Diesels evolve to improve efficiency

  • 11-Mar-2013 04:41 EDT
IAV Heavy Duty Test Cell 992.jpg

IAV developers monitor many aspects of engine performance and emissions during diesel engine testing.

While hybrid technology is helping some suppliers meet changing fuel and emissions expectations, engine makers are leaving no stone unturned as they attempt to reduce emissions and fuel consumption without reducing performance. Electronic controls, aftertreatment systems, and mechanical components are all being enhanced in response to demands from equipment buyers and regulators.

Engines must eke the most out of every drop of fuel to meet Tier 4 Final regulations. Many providers no longer focus solely on the engine, instead looking at all facets of machine operation. Working closely with hydraulics is an important factor, as is efficiency related to aftertreatment systems.

“Overall, where the industry is headed is to focus on full system controls instead of simply looking at engine controls or hydraulic controls as they have in the past,” said Mike Traver, Diesel Systems Business Unit Director for IAV. “That way, if the aftertreatment system needs a certain temperature and the engine needs fuel economy, it can take both into account. This approach also lets, say, a front end loader get a tremendous amount of torque to pick up a load while keeping the aftertreatment system at the right temperature.”

These aftertreatment systems now play a major role in engine development. Cummins focused on aftertreatment with its new four-cylinder, 4.5-L QSB4.5 engine, which meets Tier 4 Final near-zero emissions standards. To remove particulate matter, the Cummins Compact Catalyst aftertreatment is used to reduce space compared to DPFs.

Other suppliers are using different strategies to reduce emissions. Eaton is using exhaust gas recirculation to keep emissions low without sacrificing performance.

“Switchable (on-off) or modulated (0 to maximum) internal EGR helps decrease NOx at mid-low to mid-high engine loads without penalizing engine performance while delivering fuel efficiency at high engine loads,” said Majo Cecur, Engineering Manager Technology for Eaton’s Valvetrain Division.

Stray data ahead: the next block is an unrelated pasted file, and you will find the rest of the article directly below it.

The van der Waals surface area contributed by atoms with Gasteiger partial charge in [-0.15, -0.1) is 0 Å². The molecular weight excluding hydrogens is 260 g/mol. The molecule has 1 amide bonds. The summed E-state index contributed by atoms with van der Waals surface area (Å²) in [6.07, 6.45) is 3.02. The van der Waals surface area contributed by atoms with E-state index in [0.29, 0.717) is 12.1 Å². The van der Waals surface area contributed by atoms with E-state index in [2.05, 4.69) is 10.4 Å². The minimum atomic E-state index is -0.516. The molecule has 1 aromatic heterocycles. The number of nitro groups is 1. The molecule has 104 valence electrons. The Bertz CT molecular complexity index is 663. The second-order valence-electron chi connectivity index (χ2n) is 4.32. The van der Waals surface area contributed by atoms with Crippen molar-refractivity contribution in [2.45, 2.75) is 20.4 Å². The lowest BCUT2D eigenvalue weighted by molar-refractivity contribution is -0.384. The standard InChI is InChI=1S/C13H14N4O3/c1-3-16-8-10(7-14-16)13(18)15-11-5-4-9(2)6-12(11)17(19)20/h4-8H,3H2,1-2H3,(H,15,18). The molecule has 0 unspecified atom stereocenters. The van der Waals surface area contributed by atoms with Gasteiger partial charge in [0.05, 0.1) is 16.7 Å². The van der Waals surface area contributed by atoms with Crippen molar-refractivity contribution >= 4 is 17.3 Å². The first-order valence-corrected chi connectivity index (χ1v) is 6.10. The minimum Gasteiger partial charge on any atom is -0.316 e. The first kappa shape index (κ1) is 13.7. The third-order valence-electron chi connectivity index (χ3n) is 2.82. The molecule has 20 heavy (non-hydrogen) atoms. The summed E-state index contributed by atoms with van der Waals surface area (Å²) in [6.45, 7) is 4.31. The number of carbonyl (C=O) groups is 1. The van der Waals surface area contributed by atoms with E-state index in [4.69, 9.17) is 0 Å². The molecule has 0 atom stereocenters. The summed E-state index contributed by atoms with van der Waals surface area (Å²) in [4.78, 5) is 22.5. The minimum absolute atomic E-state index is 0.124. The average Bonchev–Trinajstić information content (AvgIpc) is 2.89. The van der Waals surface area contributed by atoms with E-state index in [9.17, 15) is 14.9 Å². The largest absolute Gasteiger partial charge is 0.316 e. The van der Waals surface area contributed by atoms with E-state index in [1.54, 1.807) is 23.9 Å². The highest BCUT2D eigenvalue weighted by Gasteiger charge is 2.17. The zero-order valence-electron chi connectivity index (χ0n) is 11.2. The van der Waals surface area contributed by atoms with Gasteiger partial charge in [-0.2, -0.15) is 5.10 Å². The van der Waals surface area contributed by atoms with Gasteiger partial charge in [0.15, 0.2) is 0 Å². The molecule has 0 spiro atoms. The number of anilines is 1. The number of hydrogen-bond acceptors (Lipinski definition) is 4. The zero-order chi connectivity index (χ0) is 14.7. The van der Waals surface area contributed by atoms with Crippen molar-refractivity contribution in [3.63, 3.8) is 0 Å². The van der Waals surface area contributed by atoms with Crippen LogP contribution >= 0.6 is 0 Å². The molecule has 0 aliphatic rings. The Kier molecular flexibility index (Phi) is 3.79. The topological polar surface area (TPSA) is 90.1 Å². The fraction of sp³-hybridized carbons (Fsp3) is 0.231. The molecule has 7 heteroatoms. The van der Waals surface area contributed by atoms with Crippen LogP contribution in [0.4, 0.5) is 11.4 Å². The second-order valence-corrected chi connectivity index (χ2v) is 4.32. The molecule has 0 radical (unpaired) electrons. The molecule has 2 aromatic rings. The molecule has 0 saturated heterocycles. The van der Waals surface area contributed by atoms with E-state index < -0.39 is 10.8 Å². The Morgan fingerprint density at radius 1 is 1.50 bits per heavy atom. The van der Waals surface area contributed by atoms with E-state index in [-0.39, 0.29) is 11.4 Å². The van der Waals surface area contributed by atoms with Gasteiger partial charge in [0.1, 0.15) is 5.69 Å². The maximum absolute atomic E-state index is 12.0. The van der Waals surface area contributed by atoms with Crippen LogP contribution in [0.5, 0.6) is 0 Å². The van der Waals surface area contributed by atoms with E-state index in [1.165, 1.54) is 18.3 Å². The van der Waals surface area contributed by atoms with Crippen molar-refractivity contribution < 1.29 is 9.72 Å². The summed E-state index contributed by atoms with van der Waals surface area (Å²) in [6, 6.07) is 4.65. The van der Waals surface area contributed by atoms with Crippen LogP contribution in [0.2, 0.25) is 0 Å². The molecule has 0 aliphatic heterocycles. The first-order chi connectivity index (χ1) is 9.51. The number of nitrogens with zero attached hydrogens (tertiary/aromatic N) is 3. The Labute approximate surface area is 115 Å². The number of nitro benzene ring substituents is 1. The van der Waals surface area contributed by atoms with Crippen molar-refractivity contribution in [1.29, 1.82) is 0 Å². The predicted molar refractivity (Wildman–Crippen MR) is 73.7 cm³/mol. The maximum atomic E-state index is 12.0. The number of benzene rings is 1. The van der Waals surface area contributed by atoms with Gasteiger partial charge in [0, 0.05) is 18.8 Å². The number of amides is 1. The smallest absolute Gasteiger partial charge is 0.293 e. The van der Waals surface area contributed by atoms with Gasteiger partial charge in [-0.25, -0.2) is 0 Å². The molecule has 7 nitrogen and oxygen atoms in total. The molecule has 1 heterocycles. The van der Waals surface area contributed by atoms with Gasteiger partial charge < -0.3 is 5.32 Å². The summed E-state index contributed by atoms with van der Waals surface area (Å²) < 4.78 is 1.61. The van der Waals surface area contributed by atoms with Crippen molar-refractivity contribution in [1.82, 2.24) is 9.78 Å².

As broad system approaches become more intertwined, it’s more challenging to develop controls. That’s prompting more companies to partner for expertise in focused areas of powertrain design.

For example, Ricardo and Doosan Infracore are collaborating to meet U.S. Tier 4 emissions regulations. Ricardo’s clean combustion technology lets Doosan meet requirements without a DPF. That technology is moving into wider production. Bobcat recently announced plans for Tier 4 solutions that include Doosan-built engines.

Electronic controls aren’t just focusing on aftertreatment systems. They’re also helping engines achieve the same power levels while reducing fuel consumption. For example, variable valve technology is moving into the off-highway market.

“Discrete late intake valve closing was developed for specific off-highway applications where the engine operates about 80% of its time in two load/speed conditions—low speed and low engine load, and high load and high speed,” Cecur said. “Proven fuel economy improvement is approximately 7%.”

While design teams are focusing on fuel economy and emissions, they can’t forget the reliability requirements of the rugged environments these vehicles serve in. Any change in technology must undergo stringent testing to minimize the potential for failure.

“Off-highway users have a strong preference for robustness and durability over increased fuel economy,” Traver said. “A guy doing threshing in wheat fields across several states is very unhappy if the check engine light comes on. That tends to drive OEMs to reduce the number of sensor inputs they need and reduce electronic complexity.”

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